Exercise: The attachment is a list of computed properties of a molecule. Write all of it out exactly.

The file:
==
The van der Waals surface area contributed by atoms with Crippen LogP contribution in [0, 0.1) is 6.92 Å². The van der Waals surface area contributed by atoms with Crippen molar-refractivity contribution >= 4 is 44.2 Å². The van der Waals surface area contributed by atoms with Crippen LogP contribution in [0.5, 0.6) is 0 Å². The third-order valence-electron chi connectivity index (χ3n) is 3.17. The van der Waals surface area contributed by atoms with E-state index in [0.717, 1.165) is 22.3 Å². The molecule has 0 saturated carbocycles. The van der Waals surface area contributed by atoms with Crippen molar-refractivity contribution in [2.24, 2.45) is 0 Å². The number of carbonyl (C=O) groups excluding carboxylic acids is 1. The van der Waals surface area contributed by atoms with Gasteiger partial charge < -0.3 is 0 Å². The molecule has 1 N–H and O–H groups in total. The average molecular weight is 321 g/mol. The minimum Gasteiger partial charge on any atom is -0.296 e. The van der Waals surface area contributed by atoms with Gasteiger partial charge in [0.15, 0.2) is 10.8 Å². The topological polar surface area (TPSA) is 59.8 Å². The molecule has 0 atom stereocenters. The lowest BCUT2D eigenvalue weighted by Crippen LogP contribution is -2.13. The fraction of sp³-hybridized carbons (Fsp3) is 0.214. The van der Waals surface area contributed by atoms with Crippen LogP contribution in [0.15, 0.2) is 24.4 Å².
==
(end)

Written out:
The van der Waals surface area contributed by atoms with Crippen LogP contribution in [0, 0.1) is 6.92 Å². The van der Waals surface area contributed by atoms with Crippen molar-refractivity contribution >= 4 is 44.2 Å². The van der Waals surface area contributed by atoms with Crippen LogP contribution in [0.5, 0.6) is 0 Å². The third-order valence-electron chi connectivity index (χ3n) is 3.17. The van der Waals surface area contributed by atoms with E-state index in [0.717, 1.165) is 22.3 Å². The molecule has 0 saturated carbocycles. The van der Waals surface area contributed by atoms with Crippen molar-refractivity contribution in [2.24, 2.45) is 0 Å². The number of carbonyl (C=O) groups excluding carboxylic acids is 1. The van der Waals surface area contributed by atoms with Gasteiger partial charge < -0.3 is 0 Å². The molecule has 1 N–H and O–H groups in total. The average molecular weight is 321 g/mol. The minimum Gasteiger partial charge on any atom is -0.296 e. The van der Waals surface area contributed by atoms with Gasteiger partial charge in [0.15, 0.2) is 10.8 Å². The topological polar surface area (TPSA) is 59.8 Å². The molecule has 0 atom stereocenters. The lowest BCUT2D eigenvalue weighted by Crippen LogP contribution is -2.13. The fraction of sp³-hybridized carbons (Fsp3) is 0.214. The van der Waals surface area contributed by atoms with Crippen LogP contribution in [0.15, 0.2) is 24.4 Å².